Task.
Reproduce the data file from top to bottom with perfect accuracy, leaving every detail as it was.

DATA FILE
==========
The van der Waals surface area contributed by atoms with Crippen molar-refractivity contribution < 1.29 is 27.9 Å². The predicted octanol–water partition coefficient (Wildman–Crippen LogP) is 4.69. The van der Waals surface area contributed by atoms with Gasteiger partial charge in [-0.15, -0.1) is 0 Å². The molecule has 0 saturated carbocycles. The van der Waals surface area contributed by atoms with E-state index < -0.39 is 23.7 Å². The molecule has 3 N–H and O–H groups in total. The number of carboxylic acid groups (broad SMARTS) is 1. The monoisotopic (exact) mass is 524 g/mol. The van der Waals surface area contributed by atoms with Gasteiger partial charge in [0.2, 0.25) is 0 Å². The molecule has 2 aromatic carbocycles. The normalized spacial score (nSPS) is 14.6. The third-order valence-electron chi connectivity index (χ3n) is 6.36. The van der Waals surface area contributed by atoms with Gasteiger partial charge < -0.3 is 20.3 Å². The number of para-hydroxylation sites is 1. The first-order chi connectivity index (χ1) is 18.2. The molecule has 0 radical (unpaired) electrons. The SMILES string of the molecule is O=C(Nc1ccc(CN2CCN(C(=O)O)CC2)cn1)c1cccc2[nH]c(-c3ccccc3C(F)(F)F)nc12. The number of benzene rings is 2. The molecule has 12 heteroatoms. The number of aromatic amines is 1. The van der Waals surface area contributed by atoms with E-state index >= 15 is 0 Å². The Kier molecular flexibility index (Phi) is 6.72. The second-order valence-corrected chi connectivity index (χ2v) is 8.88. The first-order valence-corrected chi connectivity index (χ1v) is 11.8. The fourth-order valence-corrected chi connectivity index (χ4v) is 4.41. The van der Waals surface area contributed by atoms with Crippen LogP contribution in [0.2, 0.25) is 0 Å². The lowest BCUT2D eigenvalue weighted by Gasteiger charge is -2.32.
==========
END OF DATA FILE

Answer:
The van der Waals surface area contributed by atoms with Crippen molar-refractivity contribution < 1.29 is 27.9 Å². The predicted octanol–water partition coefficient (Wildman–Crippen LogP) is 4.69. The van der Waals surface area contributed by atoms with Gasteiger partial charge in [-0.15, -0.1) is 0 Å². The molecule has 0 saturated carbocycles. The van der Waals surface area contributed by atoms with E-state index < -0.39 is 23.7 Å². The molecule has 3 N–H and O–H groups in total. The number of carboxylic acid groups (broad SMARTS) is 1. The monoisotopic (exact) mass is 524 g/mol. The van der Waals surface area contributed by atoms with Gasteiger partial charge in [0.2, 0.25) is 0 Å². The molecule has 2 aromatic carbocycles. The normalized spacial score (nSPS) is 14.6. The third-order valence-electron chi connectivity index (χ3n) is 6.36. The van der Waals surface area contributed by atoms with Gasteiger partial charge < -0.3 is 20.3 Å². The number of para-hydroxylation sites is 1. The first-order chi connectivity index (χ1) is 18.2. The molecule has 0 radical (unpaired) electrons. The SMILES string of the molecule is O=C(Nc1ccc(CN2CCN(C(=O)O)CC2)cn1)c1cccc2[nH]c(-c3ccccc3C(F)(F)F)nc12. The number of benzene rings is 2. The molecule has 12 heteroatoms. The number of aromatic amines is 1. The van der Waals surface area contributed by atoms with E-state index >= 15 is 0 Å². The Kier molecular flexibility index (Phi) is 6.72. The second-order valence-corrected chi connectivity index (χ2v) is 8.88. The first-order valence-corrected chi connectivity index (χ1v) is 11.8. The fourth-order valence-corrected chi connectivity index (χ4v) is 4.41. The van der Waals surface area contributed by atoms with Crippen LogP contribution in [0.2, 0.25) is 0 Å². The lowest BCUT2D eigenvalue weighted by Gasteiger charge is -2.32.